6% GDP growth below gov’t target
The closure of Boracay, high prices and tighter mining regulations weighed down the country’s economic expansion in the second quarter to 6 percent year-on-year, or below expectations, the government’s top economist said on Thursday.
The growth in the gross domestic product (GDP) in April-June was the weakest in three years, ending a run of 10 consecutive quarters in which the economy grew at least 6.5 percent.
GDP is the value of goods produced and services rendered in a given period.
Malacañang, however, is not about to panic over the slightly lower growth.
“I don’t think it is alarming because 6 percent is still high,” presidential spokesperson Harry Roque said at a press briefing.
Despite the lower-than-expected figures, the Philippines remains one of the best-performing economies in Asia behind Vietnam’s 6.8 percent and China’s 6.7 percent for the quarter.
“The slowdown is partly due to policy decisions undertaken that are expected to promote sustainable and resilient development,” Socioeconomic Planning Secretary Ernesto Pernia said. He was referring to the temporary closure of Boracay.
The shutdown, Pernia said, “partly made a dent on the economy with growth in exports of services slowing to 9.6 percent in the second quarter from 16.4 percent in the first.”
The government has said that the resort island draws 2 million tourists each year and pumps roughly $1 billion into the economy.
Pernia earlier said the closure of Boracay would cut GDP growth this year by 0.1 percent.
The island was shuttered in April for a six-month cleanup on the orders of President Duterte, who described the resort as a “cesspool” sullied by tourism-related businesses flushing sewage into the sea.
When Boracay reopens in October, Pernia said there would possibly be “even more tourists.”
Roque said President Duterte would not hesitate to protect the environment even if this would affect the growth of the economy.
Pernia said that had it not been for the elevated inflation rate, GDP growth “would have been well within our target of 7-8 percent.”
In the second quarter, inflation averaged 4.8 percent, beyond the government’s target range of 2-4 percent for the entire year.
The country’s economic managers have blamed higher global oil prices and tight supply of agricultural products like rice for high consumer prices.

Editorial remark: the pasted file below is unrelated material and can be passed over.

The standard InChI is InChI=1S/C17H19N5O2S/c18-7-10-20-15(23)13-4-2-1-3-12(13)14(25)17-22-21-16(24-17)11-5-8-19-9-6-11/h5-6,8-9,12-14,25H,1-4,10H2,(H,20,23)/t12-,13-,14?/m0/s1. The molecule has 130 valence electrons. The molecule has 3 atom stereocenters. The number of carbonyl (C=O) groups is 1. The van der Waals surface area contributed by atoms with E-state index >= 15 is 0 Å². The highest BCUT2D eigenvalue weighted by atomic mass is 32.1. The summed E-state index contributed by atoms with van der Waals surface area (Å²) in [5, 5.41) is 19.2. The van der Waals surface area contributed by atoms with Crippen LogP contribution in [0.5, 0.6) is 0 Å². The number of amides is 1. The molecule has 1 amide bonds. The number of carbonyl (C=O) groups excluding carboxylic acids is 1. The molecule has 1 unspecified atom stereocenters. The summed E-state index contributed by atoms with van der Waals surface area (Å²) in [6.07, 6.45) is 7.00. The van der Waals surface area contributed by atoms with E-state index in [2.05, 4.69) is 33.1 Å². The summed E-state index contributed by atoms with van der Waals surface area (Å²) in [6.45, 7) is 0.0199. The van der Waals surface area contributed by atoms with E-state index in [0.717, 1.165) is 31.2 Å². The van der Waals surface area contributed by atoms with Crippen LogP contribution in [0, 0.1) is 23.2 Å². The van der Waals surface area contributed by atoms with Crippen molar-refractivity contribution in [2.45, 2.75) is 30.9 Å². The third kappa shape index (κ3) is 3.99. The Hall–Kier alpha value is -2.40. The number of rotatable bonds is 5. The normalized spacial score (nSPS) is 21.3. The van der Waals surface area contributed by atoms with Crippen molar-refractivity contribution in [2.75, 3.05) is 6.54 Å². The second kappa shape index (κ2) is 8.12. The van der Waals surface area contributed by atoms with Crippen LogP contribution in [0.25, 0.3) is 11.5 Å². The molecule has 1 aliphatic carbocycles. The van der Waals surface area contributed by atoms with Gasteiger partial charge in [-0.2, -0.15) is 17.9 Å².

Others put the blame on the Tax Reform for Acceleration and Inclusion (TRAIN) Act.
Inflation rose to a new five-year high of 5.7 percent in July.
The TRAIN law, which took effect on Jan. 1, increased or imposed new excise on goods like oil, cigarettes, sugary drinks, vehicles and metallic and nonmetallic minerals to compensate for a tax-exempt personal annual income that was raised to P250,000.
Closure of mines
Pernia attributed the “lackluster” performance of the mining and quarrying sector to the closure of some mining pits and to the imposition of excise on minerals.
Also, “the stricter enforcement of regulations on aquaculture producers at Laguna de Bay resulted in the drop in freshwater fish catch,” he said.
Agriculture’s anemic growth of 0.2 percent did not help.
Industrial growth also eased because of strict regulations of controlled chemicals and higher shipping rates.
“We are also gravely concerned about the almost stagnant output of the agriculture sector,” Pernia said.
Lifting rice quotas
He noted that a “gross deficiency in the domestic production of food” helped fuel inflation.
The government is preparing a raft of “temporary” measures to improve food supplies, Pernia said, including reducing import duties of certain products and possible lifting of quotas on rice imports.
The National Economic and Development Authority chief reiterated that the TRAIN law must not be blamed for the slower growth. He said the tax reform law even boosted consumer spending in the second quarter.
“In the case of household consumption, higher disposable incomes resulting from the recently passed tax reform package and improved labor market conditions are seen to help sustain growth,” he said.
Household final consumption expenditure growth slowed to 5.6 percent in April-June from 6.2 percent a year ago, data from the Philippine Statistics Authority (PSA) show.
Lisa Grace Bersales, head of the PSA, noted that consumers had cut their spending on cigarettes and clothing. —WITH REPORTS FROM CHRISTINE O. AVENDAÑO AND AFP
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